Anson continued with the SA3C in 1982 with just minor modifications to the suspension and bodywork. Both Claudio Langes in Europe and Mike O'Brien in the UK showed the car had potential with several top six finishes. Langes in particular finding the car well suited to the Pirelli tyres that were available in Europe.
Claudio Langes had some good results in Europe in his SA4.

Franz Konrad's German Championship winning car.

The SA4 tub clearly showing the honeycomb/carbon fibre mixture.
A new model was introduced for 1984, the SA4, it continued along the same lines as the SA3 and it proved to be quite a competitive proposition. The monocoque was constructed of aluminium honeycomb with the cockpit sides skinned in carbon fibre. Inside the tub cast magnesium dash and pedal beams were fitted both to aid stiffness and to increase driver protection in the event of an accident.
Claudio Langes began slowly when the car wasn't happy with the European Pirelli's but a switch to Yokohama's solved this problem. Additionally a redesign of the sidepods saw him able to run in the front half a dozen in the later season races. In Germany Franz Konrad won the National Championship in his SA4 in which he used both Alfa and VW engines. Several other German drivers, notably Rudi Seher in his SA3, also used various models with some success. Sadly no examples of the marque were to be seen in the British Championship.
Tommy Byrne in the Anson SA4B showing the forward driver's location.
The SA4 was modified to "B" specification for 1984. Despite the success of Konrad and Langes the previous year no cars were sold in Britain. However Tommy Byrne took 6th in the European Championship and once again they were popular in Germany.
The SA6 with Keith Fine driving.
(Picture courtesy of Julian Roberts)
Keith Fine on the grid at Silverstone in March.
(Picture courtesy of Julian Roberts)

The SA6 was introduced in 1985, it had a deeper monocoque and shorter sidepods that the SA4 series. Cast aluminium bulkheads front and rear took the major loads and the fuel and oil tanks were located amidships. Suspension was inboard all-round and featured pushrods at the front and rocking levers at the rear. All the suspension is interchangeable left to right. The rear spring/damper units were mounted vertically within the long bellhousing. The radiators were carried in the sidepods just ahead of the rear wheels.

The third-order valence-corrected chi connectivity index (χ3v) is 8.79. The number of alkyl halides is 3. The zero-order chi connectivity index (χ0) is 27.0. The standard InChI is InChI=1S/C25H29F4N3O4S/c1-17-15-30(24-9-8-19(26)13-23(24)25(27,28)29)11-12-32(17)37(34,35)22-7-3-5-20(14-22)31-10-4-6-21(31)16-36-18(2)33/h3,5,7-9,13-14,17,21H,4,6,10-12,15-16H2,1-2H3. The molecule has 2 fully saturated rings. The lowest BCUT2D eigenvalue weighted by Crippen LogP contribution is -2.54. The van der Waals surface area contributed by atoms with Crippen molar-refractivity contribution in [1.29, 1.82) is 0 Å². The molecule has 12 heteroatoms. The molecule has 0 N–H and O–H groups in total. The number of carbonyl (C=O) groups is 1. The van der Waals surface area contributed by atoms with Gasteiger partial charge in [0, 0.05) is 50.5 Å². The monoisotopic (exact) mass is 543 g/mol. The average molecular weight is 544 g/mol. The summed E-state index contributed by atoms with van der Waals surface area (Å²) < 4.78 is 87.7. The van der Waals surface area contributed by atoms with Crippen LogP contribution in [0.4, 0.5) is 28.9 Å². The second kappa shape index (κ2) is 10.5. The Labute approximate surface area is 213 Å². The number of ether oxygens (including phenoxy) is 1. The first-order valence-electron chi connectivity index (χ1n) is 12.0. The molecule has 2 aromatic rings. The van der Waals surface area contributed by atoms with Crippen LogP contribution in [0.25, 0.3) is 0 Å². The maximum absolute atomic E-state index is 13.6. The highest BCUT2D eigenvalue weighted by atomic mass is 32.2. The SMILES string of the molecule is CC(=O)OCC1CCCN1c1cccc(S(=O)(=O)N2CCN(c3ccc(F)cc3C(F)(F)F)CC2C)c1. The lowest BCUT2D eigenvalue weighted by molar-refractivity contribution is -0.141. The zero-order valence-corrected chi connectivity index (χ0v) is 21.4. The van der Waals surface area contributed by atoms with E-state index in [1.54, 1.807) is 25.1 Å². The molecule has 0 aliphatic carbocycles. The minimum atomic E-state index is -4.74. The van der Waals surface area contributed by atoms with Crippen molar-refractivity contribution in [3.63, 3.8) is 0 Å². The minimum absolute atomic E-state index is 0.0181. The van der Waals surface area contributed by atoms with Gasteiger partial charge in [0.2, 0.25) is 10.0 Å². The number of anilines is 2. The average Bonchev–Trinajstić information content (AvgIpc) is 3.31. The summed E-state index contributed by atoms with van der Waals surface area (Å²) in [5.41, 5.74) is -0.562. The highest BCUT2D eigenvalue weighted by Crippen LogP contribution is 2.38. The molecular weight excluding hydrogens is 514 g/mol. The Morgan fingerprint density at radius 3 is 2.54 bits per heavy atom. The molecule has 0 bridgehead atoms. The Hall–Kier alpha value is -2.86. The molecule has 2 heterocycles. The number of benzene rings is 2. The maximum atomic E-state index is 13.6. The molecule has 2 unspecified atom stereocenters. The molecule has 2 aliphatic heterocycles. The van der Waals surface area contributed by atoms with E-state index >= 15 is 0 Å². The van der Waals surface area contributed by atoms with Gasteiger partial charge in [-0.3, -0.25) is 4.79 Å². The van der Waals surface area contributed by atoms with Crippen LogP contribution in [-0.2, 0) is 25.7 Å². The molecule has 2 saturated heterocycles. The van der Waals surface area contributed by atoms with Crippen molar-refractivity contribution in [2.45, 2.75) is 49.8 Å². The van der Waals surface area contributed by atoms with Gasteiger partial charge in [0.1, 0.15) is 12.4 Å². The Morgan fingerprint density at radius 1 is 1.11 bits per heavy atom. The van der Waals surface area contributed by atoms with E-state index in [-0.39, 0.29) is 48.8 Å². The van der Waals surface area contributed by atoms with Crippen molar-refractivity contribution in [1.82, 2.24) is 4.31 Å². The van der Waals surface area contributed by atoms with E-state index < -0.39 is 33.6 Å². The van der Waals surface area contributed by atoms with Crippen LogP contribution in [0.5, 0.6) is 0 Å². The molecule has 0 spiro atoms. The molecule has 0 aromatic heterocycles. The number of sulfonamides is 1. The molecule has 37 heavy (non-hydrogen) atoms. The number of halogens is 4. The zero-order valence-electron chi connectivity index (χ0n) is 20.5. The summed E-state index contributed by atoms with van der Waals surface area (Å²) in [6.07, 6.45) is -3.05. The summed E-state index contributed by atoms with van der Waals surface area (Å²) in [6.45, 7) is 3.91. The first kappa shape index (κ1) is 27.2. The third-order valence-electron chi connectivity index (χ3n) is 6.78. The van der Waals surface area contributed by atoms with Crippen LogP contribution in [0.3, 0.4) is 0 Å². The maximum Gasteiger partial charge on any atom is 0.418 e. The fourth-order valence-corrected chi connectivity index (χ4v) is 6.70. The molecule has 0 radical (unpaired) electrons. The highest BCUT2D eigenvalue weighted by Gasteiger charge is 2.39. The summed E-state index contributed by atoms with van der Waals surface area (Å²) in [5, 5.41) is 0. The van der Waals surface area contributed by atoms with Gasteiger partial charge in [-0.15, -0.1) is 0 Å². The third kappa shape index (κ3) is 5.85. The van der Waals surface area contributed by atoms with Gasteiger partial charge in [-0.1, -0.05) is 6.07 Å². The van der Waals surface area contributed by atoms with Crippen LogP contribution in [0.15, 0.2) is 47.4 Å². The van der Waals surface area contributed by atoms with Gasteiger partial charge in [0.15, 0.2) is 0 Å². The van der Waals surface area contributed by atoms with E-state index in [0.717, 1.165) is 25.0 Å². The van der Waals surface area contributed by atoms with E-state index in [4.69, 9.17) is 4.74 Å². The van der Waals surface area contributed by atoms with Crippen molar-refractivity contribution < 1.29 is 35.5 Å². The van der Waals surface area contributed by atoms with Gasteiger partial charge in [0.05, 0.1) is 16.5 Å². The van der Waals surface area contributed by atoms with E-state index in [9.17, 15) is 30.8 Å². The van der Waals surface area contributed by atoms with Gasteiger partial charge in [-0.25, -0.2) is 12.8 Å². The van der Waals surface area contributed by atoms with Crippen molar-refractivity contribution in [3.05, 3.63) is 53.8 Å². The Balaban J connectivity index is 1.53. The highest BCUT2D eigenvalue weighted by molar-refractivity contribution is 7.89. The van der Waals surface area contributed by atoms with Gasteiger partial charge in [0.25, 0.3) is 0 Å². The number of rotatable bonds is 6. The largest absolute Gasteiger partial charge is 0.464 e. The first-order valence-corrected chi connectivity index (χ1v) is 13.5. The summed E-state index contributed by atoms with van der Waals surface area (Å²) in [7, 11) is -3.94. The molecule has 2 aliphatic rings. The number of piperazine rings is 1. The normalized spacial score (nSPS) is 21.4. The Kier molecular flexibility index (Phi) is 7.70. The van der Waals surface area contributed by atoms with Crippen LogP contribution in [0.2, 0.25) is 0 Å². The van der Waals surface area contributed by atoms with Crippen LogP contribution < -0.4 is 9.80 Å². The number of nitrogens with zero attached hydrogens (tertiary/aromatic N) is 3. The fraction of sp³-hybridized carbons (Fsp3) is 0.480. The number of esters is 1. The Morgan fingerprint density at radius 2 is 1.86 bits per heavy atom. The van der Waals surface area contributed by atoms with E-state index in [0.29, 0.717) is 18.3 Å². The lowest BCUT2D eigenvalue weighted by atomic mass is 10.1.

Driven by Keith Fine in the UK it was not a success, the tub appeared to be insufficiently stiff and half way through the year Fine abandoned it. Only one other SA6 appeared in Germany, again without success, and at the end of the year Anson stopped producing F3 cars.

1975 Gary Anderson.
1976 Tiff Needell, Dick Parsons.
1977 Gary Anderson.
1981 Dave Coyne.
1982 Claudio Langes, Tiff Needell, Mike O'Brien, Richard Trott, Gero Zamagna.

Fernando Cazzangia, Philippe Huart, Franz Konrad, Claudio Langes, Pierre-Alain Lombardi, Thomas von Löwis, Kris Nissen, Oscar Pedersoli, Karl-Heinz Wieschalla.

Rudi Seher, Richard Hamann,, Andy Wietzke.

Bruno di Gioia, Jan Thoelke.


Leo Andersson, Tommy "Slim" Borgudd, Tommy Byrne, Tryggve Gronvall.

Thierry Hierman.

SA4 (unknown whether A or B)
Dieter Heinzelmann, Jan Karlsson, Mats Karlsson, Franz Konrad, Reinhold Mölig, Nicky Nufer, Rudi Seher, Jan Thoelke, Karl-Heinz Wieschalla.

Richard Hamann, Alexander Seibold, Andy Wietzke.


Fredy Eschenmoser, Keith Fine.

Steve Bottoms, Bill Coombs, Tryggve Gronvall.

Jeff Ward.

SA4 (unknown whether A or B)
Sigi Betz, Artur Deutgen, Dieter Heinzelmann, Franz Konrad, Günther Lüttecke, Nicky Nufer, Franz-Josef Prangemeier, Karl-Heinz Wieschalla.

Alexander Seibold.

Johan Rajamaki, Rudolf Weckmann.


Patrick Lecompte.

SA4 (unknown whether A or B)
Mathias Arlt.

Ruedi Schurter